The Indiscrete Language and the Unrepeatable
The perspective of classical psychoanalysis is based on the theme of lacking, around which the bombast of hysteric theatre and the grand narrative of the family novel unfold. Contemporary pathologies (panic attacks, food pathologies, such as new forms of addiction, gambling and sex) are more silent, more like short stories, they shed light on a different, excessive aspect, on an anguishing, if not paniky, intrusiveness of an Other beyond measure, with no limits, no rules.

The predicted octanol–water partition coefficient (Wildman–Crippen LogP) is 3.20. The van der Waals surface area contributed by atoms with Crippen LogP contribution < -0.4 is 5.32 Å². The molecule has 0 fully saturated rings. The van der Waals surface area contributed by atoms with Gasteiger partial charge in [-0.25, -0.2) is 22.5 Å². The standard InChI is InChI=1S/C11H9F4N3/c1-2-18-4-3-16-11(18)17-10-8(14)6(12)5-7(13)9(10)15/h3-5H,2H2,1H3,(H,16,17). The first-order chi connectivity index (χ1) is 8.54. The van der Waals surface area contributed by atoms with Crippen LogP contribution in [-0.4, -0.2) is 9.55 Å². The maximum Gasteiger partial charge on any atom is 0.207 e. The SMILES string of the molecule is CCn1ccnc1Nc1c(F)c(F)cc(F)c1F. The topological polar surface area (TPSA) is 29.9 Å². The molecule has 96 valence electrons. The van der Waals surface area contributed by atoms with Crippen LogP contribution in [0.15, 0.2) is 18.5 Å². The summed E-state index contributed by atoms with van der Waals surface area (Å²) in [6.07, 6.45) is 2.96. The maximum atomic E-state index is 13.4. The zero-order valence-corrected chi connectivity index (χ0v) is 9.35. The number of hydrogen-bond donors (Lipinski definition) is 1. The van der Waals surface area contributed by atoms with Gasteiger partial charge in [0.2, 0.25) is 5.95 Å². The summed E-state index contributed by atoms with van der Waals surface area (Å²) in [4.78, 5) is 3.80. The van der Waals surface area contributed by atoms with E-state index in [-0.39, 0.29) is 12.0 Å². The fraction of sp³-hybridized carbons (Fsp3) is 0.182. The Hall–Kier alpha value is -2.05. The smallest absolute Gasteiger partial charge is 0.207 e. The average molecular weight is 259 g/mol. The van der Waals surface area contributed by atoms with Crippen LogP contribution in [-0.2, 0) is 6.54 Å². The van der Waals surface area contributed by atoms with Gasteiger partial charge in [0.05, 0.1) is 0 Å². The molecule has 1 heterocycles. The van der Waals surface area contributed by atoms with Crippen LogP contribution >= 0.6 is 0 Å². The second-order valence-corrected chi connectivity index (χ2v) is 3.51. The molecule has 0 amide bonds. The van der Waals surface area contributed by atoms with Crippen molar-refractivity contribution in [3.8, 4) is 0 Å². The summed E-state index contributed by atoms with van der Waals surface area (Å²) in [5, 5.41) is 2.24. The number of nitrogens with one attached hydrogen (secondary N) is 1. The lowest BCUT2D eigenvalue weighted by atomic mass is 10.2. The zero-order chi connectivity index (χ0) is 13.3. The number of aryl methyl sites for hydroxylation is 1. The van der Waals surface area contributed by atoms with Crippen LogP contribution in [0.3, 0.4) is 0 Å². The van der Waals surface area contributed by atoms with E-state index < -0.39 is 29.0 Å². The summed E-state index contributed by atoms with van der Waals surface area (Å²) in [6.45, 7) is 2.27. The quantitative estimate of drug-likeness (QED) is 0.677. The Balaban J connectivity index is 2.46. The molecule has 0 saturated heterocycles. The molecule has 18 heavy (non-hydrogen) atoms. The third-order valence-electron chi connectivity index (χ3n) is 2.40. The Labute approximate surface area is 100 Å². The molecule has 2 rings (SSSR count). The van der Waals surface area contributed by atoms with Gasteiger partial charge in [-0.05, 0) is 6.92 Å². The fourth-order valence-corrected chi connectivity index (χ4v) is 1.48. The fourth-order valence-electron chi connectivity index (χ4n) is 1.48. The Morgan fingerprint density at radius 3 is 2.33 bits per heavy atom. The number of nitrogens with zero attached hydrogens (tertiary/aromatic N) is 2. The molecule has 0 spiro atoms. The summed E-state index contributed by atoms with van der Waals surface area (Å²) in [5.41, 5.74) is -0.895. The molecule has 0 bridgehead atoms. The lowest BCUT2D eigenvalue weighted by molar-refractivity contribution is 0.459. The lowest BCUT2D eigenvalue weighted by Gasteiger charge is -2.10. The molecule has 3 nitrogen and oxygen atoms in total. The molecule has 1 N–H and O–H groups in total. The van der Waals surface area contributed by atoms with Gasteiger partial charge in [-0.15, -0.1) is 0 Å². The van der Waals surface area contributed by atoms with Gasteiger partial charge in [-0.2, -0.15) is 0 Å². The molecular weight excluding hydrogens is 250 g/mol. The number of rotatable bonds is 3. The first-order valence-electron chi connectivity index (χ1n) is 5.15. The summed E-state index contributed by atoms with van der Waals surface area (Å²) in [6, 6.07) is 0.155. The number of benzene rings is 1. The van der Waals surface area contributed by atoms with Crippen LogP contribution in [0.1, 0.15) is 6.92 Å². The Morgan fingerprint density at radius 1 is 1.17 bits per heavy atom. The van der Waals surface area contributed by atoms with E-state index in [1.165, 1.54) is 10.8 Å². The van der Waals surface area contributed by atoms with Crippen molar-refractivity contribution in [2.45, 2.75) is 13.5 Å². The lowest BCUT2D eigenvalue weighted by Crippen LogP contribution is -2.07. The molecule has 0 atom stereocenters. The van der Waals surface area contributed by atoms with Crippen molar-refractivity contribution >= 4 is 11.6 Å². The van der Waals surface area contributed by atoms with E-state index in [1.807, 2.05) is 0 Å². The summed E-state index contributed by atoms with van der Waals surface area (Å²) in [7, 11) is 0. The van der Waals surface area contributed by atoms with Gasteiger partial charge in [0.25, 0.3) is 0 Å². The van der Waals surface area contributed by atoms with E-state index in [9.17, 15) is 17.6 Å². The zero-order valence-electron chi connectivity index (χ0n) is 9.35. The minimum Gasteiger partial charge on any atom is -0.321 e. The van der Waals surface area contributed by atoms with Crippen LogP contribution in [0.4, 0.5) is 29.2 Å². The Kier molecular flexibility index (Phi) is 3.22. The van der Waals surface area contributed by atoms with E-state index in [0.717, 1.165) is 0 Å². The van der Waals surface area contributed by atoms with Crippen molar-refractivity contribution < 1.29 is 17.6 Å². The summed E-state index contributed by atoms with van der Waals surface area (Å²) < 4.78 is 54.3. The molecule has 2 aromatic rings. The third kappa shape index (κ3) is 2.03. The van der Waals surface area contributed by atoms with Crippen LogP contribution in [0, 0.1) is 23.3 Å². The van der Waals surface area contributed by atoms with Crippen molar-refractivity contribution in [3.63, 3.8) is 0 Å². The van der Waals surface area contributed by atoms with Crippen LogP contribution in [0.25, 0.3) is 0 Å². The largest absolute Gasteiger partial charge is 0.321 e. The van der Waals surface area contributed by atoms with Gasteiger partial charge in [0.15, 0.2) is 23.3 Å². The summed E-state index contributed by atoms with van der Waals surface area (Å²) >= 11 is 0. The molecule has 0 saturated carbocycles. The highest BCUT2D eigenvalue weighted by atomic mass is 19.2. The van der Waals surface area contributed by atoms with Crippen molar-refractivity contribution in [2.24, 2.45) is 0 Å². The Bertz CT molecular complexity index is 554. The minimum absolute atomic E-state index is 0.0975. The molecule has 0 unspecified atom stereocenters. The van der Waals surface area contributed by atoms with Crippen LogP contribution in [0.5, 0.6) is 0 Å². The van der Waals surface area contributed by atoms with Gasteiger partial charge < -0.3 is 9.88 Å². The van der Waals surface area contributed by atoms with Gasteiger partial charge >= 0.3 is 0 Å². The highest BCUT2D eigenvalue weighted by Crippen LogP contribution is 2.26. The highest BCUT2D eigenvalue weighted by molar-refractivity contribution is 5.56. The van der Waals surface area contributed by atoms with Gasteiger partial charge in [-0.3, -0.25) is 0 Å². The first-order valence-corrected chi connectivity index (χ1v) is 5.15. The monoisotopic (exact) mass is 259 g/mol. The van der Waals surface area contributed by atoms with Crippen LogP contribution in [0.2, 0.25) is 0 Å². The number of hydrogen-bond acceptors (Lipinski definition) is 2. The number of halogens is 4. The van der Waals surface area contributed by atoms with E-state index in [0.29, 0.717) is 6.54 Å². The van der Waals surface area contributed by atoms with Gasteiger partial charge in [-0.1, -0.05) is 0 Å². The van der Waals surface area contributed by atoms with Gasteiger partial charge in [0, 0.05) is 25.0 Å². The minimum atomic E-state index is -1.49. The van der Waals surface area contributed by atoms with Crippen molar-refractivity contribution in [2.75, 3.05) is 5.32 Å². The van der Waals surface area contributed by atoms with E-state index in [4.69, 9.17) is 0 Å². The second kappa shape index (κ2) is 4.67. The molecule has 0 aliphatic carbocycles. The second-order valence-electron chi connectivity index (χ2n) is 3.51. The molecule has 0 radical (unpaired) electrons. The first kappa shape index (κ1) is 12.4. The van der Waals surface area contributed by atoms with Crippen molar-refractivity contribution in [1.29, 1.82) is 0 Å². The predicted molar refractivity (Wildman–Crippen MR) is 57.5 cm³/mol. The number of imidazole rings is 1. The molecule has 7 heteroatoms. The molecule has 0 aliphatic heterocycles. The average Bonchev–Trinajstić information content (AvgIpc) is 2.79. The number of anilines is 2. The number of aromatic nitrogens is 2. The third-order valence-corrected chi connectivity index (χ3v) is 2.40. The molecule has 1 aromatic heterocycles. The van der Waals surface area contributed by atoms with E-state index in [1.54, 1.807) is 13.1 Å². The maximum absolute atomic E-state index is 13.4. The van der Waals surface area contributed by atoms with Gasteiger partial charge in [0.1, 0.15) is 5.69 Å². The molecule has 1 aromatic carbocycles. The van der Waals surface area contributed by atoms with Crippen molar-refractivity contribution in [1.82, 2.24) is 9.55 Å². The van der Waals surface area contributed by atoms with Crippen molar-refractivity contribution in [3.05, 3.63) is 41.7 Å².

The concept of the drive event, which allows us to stress this perspective of contemporary psychoanalysis, takes place in antithesis to repetition and is what separates human beings from their animal nature to make them language beings.
The event does not repeats itself, but is rather the unrepeatable, linked to the real in life and that gives it its uniqueness. Repetition, on the other hand, seeks being, or the lack that stands for it. But while one can give lack a sense through interpretation, one cannot do the same with the drive event, which remains an excess that contemporary psychoanalysis has the task to treat in its singularity. The psychoanalytic operation thus veers from the symbolic key of Viennese classicism to the orientation around the real of modernity.